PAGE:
Writers on epidemic cerebrospinal meningitis speak of the heart complications of the fatal but fortunately rare endocarditis and the rarer still myocarditis. The pericardium is passed over with silence. Winslow and Shipley1 studied sixty-two cases of purulent pericarditis bacteriologically; they have found chiefly pneumococci, streptococci and staphylococci, occasionally B. pyocyaneus and B. perfringens. No mention is made of meningococci, yet Herrick2 found 12 cases of meningococcic pericarditis in 280 cases of epidemic cerebrospinal meningitis, an incidence of 4.9 per cent. With only one exception the meningococcic pericarditis occurred in very severe cases; and while the mortality of the entire epidemic was 24.8 per cent. the mortality of the cases with the pericarditic complication reached 83.5 per cent. Only two cases of the meningococcic pericarditis were recognized clinically.2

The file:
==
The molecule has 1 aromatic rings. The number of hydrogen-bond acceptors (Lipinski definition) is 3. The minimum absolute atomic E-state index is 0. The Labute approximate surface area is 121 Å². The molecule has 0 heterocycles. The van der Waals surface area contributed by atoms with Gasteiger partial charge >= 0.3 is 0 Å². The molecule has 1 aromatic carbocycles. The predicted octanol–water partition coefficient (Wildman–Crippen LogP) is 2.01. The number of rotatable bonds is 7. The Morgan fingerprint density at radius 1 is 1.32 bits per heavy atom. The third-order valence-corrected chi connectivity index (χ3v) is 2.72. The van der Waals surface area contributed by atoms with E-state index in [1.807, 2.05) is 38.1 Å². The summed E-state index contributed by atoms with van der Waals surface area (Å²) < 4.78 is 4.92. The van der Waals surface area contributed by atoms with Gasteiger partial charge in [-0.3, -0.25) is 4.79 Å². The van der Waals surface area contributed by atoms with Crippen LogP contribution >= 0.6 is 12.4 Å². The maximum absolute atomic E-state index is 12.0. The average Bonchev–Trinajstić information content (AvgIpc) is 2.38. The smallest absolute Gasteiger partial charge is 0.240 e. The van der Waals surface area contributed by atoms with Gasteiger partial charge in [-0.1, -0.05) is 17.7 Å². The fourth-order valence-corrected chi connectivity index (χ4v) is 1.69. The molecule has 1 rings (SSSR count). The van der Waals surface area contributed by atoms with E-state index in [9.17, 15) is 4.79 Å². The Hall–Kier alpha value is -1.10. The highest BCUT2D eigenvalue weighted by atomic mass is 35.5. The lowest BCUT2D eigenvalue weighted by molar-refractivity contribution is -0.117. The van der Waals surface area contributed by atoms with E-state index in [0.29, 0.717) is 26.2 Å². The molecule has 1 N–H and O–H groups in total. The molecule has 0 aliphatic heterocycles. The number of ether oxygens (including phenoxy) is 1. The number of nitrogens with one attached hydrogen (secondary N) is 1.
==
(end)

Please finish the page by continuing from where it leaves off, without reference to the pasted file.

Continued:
Purulent pericarditis, whether resulting from a hematogenous metastatic spread, mere contiguity or direct trauma, is always a most serious complication
Trace IM, Berkovitz C. MENINGOCOCCIC PURULENT PERICARDITIS COMPLICATING EPIDEMIC CEREBROSPINAL MENINGITISRECOVERY AFTER TREATMENT WITH INTRAPERICARDIAL INJECTIONS OF ANTIMENINGOCOCCUS SERUM. JAMA. 1931;97(4):246–247. doi:10.1001/jama.1931.27310040002010a
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